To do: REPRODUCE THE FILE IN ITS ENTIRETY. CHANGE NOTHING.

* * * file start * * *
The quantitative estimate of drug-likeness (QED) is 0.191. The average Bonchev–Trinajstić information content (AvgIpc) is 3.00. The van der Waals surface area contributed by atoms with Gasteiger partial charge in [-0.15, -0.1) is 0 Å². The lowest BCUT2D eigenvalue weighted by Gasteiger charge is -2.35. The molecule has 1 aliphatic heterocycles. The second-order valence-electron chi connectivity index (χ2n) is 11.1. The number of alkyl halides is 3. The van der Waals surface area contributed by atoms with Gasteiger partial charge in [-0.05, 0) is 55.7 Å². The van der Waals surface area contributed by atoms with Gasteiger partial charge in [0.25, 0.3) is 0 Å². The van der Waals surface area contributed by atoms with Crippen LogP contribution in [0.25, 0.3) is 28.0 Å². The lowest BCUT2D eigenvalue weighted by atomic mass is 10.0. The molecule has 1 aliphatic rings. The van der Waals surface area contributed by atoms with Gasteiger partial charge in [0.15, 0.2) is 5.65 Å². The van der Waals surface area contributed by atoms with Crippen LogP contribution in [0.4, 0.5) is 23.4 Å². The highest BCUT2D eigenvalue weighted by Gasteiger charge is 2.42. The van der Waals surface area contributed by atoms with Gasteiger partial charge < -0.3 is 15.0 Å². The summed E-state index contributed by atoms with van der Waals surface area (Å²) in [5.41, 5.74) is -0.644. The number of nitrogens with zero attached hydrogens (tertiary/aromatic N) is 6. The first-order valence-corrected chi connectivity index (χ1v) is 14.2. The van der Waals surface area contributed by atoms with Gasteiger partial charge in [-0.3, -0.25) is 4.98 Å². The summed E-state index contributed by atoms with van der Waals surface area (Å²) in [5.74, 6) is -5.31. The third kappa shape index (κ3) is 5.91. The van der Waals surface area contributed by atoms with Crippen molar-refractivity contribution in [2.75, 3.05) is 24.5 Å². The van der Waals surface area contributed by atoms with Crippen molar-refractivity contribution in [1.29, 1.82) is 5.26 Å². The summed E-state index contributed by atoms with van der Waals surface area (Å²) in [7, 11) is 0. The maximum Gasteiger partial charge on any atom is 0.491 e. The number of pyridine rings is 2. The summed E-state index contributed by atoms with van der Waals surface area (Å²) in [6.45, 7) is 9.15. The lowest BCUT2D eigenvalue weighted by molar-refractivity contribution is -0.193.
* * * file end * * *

The quantitative estimate of drug-likeness (QED) is 0.191. The average Bonchev–Trinajstić information content (AvgIpc) is 3.00. The van der Waals surface area contributed by atoms with Gasteiger partial charge in [-0.15, -0.1) is 0 Å². The lowest BCUT2D eigenvalue weighted by Gasteiger charge is -2.35. The molecule has 1 aliphatic heterocycles. The second-order valence-electron chi connectivity index (χ2n) is 11.1. The number of alkyl halides is 3. The van der Waals surface area contributed by atoms with Gasteiger partial charge in [-0.05, 0) is 55.7 Å². The van der Waals surface area contributed by atoms with Gasteiger partial charge in [0.25, 0.3) is 0 Å². The van der Waals surface area contributed by atoms with Crippen LogP contribution in [0.25, 0.3) is 28.0 Å². The lowest BCUT2D eigenvalue weighted by atomic mass is 10.0. The molecule has 1 aliphatic rings. The van der Waals surface area contributed by atoms with Gasteiger partial charge in [0.15, 0.2) is 5.65 Å². The van der Waals surface area contributed by atoms with Crippen LogP contribution in [0.4, 0.5) is 23.4 Å². The highest BCUT2D eigenvalue weighted by Gasteiger charge is 2.42. The van der Waals surface area contributed by atoms with Gasteiger partial charge < -0.3 is 15.0 Å². The summed E-state index contributed by atoms with van der Waals surface area (Å²) in [5.41, 5.74) is -0.644. The number of nitrogens with zero attached hydrogens (tertiary/aromatic N) is 6. The first-order valence-corrected chi connectivity index (χ1v) is 14.2. The van der Waals surface area contributed by atoms with Gasteiger partial charge in [-0.3, -0.25) is 4.98 Å². The summed E-state index contributed by atoms with van der Waals surface area (Å²) in [5.74, 6) is -5.31. The third kappa shape index (κ3) is 5.91. The van der Waals surface area contributed by atoms with Crippen molar-refractivity contribution in [2.75, 3.05) is 24.5 Å². The van der Waals surface area contributed by atoms with Crippen molar-refractivity contribution in [1.29, 1.82) is 5.26 Å². The summed E-state index contributed by atoms with van der Waals surface area (Å²) in [7, 11) is 0. The maximum Gasteiger partial charge on any atom is 0.491 e. The number of pyridine rings is 2. The summed E-state index contributed by atoms with van der Waals surface area (Å²) in [6.45, 7) is 9.15. The lowest BCUT2D eigenvalue weighted by molar-refractivity contribution is -0.193.